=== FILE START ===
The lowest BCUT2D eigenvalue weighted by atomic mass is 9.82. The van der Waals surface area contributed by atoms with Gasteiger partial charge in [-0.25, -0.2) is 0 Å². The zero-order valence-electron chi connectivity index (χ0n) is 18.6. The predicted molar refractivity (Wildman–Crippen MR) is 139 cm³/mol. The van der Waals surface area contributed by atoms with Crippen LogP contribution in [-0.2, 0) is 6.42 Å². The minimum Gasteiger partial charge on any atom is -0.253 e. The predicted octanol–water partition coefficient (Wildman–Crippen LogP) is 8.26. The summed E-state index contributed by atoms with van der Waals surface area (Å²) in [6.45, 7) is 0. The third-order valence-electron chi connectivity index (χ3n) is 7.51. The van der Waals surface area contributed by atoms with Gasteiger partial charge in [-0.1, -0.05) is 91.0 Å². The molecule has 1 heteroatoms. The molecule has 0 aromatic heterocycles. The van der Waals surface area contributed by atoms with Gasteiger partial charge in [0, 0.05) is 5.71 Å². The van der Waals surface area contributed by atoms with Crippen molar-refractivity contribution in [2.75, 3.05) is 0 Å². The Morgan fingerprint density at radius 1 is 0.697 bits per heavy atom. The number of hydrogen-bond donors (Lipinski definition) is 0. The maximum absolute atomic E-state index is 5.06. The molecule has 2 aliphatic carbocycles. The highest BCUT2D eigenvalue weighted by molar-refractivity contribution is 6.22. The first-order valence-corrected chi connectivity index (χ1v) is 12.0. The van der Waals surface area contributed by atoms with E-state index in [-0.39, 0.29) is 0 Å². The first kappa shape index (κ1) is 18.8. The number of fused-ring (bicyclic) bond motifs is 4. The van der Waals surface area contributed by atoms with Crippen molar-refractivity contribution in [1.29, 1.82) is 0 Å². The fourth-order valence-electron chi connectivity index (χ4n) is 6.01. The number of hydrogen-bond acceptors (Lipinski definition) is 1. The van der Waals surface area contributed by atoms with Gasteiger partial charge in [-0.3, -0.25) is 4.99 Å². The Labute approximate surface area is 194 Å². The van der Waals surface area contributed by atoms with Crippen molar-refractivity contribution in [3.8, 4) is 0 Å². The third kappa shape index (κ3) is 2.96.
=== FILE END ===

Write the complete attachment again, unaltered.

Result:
The lowest BCUT2D eigenvalue weighted by atomic mass is 9.82. The van der Waals surface area contributed by atoms with Gasteiger partial charge in [-0.25, -0.2) is 0 Å². The zero-order valence-electron chi connectivity index (χ0n) is 18.6. The predicted molar refractivity (Wildman–Crippen MR) is 139 cm³/mol. The van der Waals surface area contributed by atoms with Crippen LogP contribution in [-0.2, 0) is 6.42 Å². The minimum Gasteiger partial charge on any atom is -0.253 e. The predicted octanol–water partition coefficient (Wildman–Crippen LogP) is 8.26. The summed E-state index contributed by atoms with van der Waals surface area (Å²) in [6.45, 7) is 0. The third-order valence-electron chi connectivity index (χ3n) is 7.51. The van der Waals surface area contributed by atoms with Gasteiger partial charge in [-0.1, -0.05) is 91.0 Å². The molecule has 1 heteroatoms. The molecule has 0 aromatic heterocycles. The van der Waals surface area contributed by atoms with Gasteiger partial charge in [0, 0.05) is 5.71 Å². The van der Waals surface area contributed by atoms with Crippen molar-refractivity contribution in [2.75, 3.05) is 0 Å². The Morgan fingerprint density at radius 1 is 0.697 bits per heavy atom. The number of hydrogen-bond donors (Lipinski definition) is 0. The maximum absolute atomic E-state index is 5.06. The molecule has 2 aliphatic carbocycles. The highest BCUT2D eigenvalue weighted by molar-refractivity contribution is 6.22. The first-order valence-corrected chi connectivity index (χ1v) is 12.0. The van der Waals surface area contributed by atoms with E-state index in [-0.39, 0.29) is 0 Å². The first kappa shape index (κ1) is 18.8. The number of fused-ring (bicyclic) bond motifs is 4. The van der Waals surface area contributed by atoms with Crippen molar-refractivity contribution in [1.29, 1.82) is 0 Å². The fourth-order valence-electron chi connectivity index (χ4n) is 6.01. The number of hydrogen-bond acceptors (Lipinski definition) is 1. The van der Waals surface area contributed by atoms with Gasteiger partial charge in [-0.3, -0.25) is 4.99 Å². The Labute approximate surface area is 194 Å². The van der Waals surface area contributed by atoms with Crippen molar-refractivity contribution in [3.8, 4) is 0 Å². The third kappa shape index (κ3) is 2.96.